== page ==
Every company, regardless of its size, has a list of concerns it must deal with: the sustainability of its business, future profitability, competition, possible changes in the sector, regulations… These days, there is one other subject that is taking on an increasingly important role in organizations’ strategy: cybersecurity and how to avoid cyberattacks.
This is made clear by a report called Regional Risks for Doing Business 2019, published by the World Economic Forum. For this report, 12,900 company executives from all over the world were interviewed about the main concerns they had regarding the risks their companies are facing.
The report reveals a striking fact: technological risks are the only category identified as one of the top five concerns for all groups interviewed. Cyberattacks are, in fact, shaping up to be the main risk for executives in Europe and North America, as well as for those in leading national economic powers such as the USA, Germany, the UK, France, Italy and Canada.
New ransomware strains_
These directors’ concerns about their organizations’ cybersecurity isn’t simply down to known cyberattacks; above all, it is due to the fact that, over time, cyberattackers switch up and develop their strategies. One clear example of this is ransomware. Losing data, files, or confidential information, or putting it within reach of malicious parties, could lead to dire consequences for any organization. It could also result in IT, healthcare, social or even critical infrastructure systems being stopped from working correctly, hindering their activity.
Some countries have already suffered at the hands of this kind of attack in 2019. The ransomware LockerGoga was used to attack important industrial and manufacturing companies in France, Norway and the USA, while American cities such as Atlanta, San Antonio and Baltimore have seen their pubic services compromised. The European Central Bank also had to close an external website in August after its subscribers’ personal data was exposed. But we cannot forget that major global ransomware attacks are synonymous with one incident: WannaCry, the effects of which are still being felt in some companies. The latest signs of a reactivation of this wave of ransomware that has been detected over the last few months was seen in Spain; several companies in different sectors were targeted with ransomware. As with all incidents of this kind, there is always the temptation to seek a quick fix to the problem by paying the ransom.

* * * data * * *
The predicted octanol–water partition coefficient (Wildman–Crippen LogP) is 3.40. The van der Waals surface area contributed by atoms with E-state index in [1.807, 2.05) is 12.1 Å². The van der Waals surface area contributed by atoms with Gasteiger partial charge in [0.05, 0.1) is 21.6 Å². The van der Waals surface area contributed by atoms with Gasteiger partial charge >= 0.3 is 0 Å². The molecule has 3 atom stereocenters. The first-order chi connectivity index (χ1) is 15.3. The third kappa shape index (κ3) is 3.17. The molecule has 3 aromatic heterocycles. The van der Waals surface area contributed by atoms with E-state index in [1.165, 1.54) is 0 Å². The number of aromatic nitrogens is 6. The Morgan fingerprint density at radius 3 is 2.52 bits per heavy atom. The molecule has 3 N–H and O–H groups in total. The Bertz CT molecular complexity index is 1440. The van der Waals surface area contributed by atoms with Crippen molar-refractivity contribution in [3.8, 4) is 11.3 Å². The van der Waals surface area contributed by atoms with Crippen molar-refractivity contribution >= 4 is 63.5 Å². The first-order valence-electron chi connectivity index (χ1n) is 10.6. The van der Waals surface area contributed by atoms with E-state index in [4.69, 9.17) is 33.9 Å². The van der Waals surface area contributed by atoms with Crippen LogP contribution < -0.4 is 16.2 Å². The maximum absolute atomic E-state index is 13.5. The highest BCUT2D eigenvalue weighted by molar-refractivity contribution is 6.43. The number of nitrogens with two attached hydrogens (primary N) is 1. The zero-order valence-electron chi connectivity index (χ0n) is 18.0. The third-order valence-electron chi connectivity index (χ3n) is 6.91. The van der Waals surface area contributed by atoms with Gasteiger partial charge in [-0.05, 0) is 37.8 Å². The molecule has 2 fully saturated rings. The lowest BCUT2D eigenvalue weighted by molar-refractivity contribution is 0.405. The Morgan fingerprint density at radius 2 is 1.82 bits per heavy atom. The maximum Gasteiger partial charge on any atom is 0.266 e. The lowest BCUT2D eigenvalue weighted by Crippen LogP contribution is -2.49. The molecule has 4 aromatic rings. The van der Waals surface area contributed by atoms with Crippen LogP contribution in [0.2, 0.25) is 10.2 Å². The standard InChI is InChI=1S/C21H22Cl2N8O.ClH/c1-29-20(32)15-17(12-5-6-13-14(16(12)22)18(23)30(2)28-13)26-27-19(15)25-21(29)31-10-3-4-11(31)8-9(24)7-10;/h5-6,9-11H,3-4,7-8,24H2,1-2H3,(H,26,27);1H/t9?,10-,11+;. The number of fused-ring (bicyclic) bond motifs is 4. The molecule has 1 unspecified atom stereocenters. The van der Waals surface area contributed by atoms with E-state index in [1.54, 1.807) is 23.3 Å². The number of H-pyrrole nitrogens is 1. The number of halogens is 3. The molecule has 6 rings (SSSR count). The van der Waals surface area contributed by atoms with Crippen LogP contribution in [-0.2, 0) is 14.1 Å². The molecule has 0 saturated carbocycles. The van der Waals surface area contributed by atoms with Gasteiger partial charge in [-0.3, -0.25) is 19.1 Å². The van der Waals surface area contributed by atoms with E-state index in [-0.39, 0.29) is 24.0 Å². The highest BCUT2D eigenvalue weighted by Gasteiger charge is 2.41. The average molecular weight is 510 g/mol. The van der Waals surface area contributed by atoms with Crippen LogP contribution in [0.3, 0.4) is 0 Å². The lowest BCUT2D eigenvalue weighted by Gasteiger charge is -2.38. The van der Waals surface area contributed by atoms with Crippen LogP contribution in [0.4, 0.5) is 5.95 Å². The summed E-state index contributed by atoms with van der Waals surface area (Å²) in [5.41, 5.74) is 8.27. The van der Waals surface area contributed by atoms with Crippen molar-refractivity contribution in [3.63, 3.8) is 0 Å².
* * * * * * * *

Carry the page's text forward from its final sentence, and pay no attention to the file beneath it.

The biggest concern, however, for these countries with regards to ransomware is yet to come: Canada was concerned that its federal elections back in October could have be mired by this kind of cyberattacks, while the United States could find itself in a similar situation when the 2020 presidential elections roll around.
At this point, it is important to remember that paying the ransom in no way guarantees that any files files will be recovered; more often than not, after paying up, we’ll be asked for more money, and end up financing and encouraging this kind of activity.
The danger of data theft_
Ransomware is not the only reason that companies need to be on the lookout. Another pressing concern is any kind of data breach, whatever form it may take. Previous incidents serve to underline this fact: back in July, the bank Capital One suffered a security breach that gave a cybercriminal access to the data of millions of customers and credit card applicants, as well as their Social Security data.
This is by no means an isolated case. By September the Spanish Data Protection Agency had already registered 688 security breach notifications since the start of the year, a year that started with the discovery of the largest ever collection of leaked personal data, known as Collection #1.
Protection and prevention on the endpoint_
When it comes to this kind of malicious activity, attackers still have one main goal in mind: the endpoint. This is where the most sensitive information is to be found, and where they can compromise the credentials that will allow them to make lateral movements to get onto other networks and systems.
To prevent, detect and avoid this kind of cyberattack, it is vital for companies and public institutions to have complete control of everything that happens on their IT systems. They also need advanced cybersecurity solutions to avoid any kind of intrusion. This is exactly what Cytomic Platform does; it processes large volumes of data, events and scaled threat intelligence with artificial intelligence algorithms. The aim of all of this is to reduce the attack surface, prevent, detect and respond to any kind of cyberattack, carried out with known or unknown malware, including ransomware.
Thanks to a Zero Trust model, Cytomic Platform registers and validates 100% of process before they run. These levels of visibility and control enhance our prevention, detection and response capabilities, protecting all of our customers against next generation attacks. Because simply reacting is no longer enough. Any organization that wants to protect their cybersecurity efficiently must work proactively to minimize all risks.